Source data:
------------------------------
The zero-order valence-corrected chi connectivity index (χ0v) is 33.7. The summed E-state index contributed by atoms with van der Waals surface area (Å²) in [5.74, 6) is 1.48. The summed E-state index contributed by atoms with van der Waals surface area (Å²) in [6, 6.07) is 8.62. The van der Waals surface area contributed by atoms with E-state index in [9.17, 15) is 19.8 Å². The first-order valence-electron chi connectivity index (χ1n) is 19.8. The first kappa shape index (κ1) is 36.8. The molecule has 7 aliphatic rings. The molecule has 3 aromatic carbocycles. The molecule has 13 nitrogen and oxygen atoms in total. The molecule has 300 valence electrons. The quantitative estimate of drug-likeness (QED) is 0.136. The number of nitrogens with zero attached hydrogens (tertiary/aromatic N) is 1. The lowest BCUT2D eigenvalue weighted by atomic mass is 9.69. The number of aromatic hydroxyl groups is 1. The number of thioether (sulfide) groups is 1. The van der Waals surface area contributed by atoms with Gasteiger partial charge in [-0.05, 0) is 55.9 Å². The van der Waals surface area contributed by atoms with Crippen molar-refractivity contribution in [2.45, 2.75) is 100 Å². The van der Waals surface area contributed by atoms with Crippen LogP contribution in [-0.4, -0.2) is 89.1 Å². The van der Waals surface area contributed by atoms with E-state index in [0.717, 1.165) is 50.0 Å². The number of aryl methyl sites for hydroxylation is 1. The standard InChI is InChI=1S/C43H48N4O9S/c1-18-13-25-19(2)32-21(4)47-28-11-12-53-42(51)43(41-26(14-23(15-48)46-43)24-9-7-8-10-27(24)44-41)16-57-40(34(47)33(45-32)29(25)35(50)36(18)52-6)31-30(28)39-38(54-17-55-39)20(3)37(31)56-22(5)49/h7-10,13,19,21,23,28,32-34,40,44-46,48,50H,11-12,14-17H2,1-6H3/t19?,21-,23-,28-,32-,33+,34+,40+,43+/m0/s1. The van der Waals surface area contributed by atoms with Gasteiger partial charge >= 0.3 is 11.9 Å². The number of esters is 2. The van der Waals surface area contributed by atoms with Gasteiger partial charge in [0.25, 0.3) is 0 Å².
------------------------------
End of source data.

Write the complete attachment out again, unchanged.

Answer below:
The zero-order valence-corrected chi connectivity index (χ0v) is 33.7. The summed E-state index contributed by atoms with van der Waals surface area (Å²) in [5.74, 6) is 1.48. The summed E-state index contributed by atoms with van der Waals surface area (Å²) in [6, 6.07) is 8.62. The van der Waals surface area contributed by atoms with E-state index in [9.17, 15) is 19.8 Å². The first-order valence-electron chi connectivity index (χ1n) is 19.8. The first kappa shape index (κ1) is 36.8. The molecule has 7 aliphatic rings. The molecule has 3 aromatic carbocycles. The molecule has 13 nitrogen and oxygen atoms in total. The molecule has 300 valence electrons. The quantitative estimate of drug-likeness (QED) is 0.136. The number of nitrogens with zero attached hydrogens (tertiary/aromatic N) is 1. The lowest BCUT2D eigenvalue weighted by atomic mass is 9.69. The number of aromatic hydroxyl groups is 1. The number of thioether (sulfide) groups is 1. The van der Waals surface area contributed by atoms with Gasteiger partial charge in [-0.05, 0) is 55.9 Å². The van der Waals surface area contributed by atoms with Crippen molar-refractivity contribution in [2.45, 2.75) is 100 Å². The van der Waals surface area contributed by atoms with Crippen LogP contribution in [-0.4, -0.2) is 89.1 Å². The van der Waals surface area contributed by atoms with E-state index in [0.717, 1.165) is 50.0 Å². The number of aryl methyl sites for hydroxylation is 1. The standard InChI is InChI=1S/C43H48N4O9S/c1-18-13-25-19(2)32-21(4)47-28-11-12-53-42(51)43(41-26(14-23(15-48)46-43)24-9-7-8-10-27(24)44-41)16-57-40(34(47)33(45-32)29(25)35(50)36(18)52-6)31-30(28)39-38(54-17-55-39)20(3)37(31)56-22(5)49/h7-10,13,19,21,23,28,32-34,40,44-46,48,50H,11-12,14-17H2,1-6H3/t19?,21-,23-,28-,32-,33+,34+,40+,43+/m0/s1. The van der Waals surface area contributed by atoms with Gasteiger partial charge >= 0.3 is 11.9 Å². The number of esters is 2. The van der Waals surface area contributed by atoms with Gasteiger partial charge in [0.25, 0.3) is 0 Å².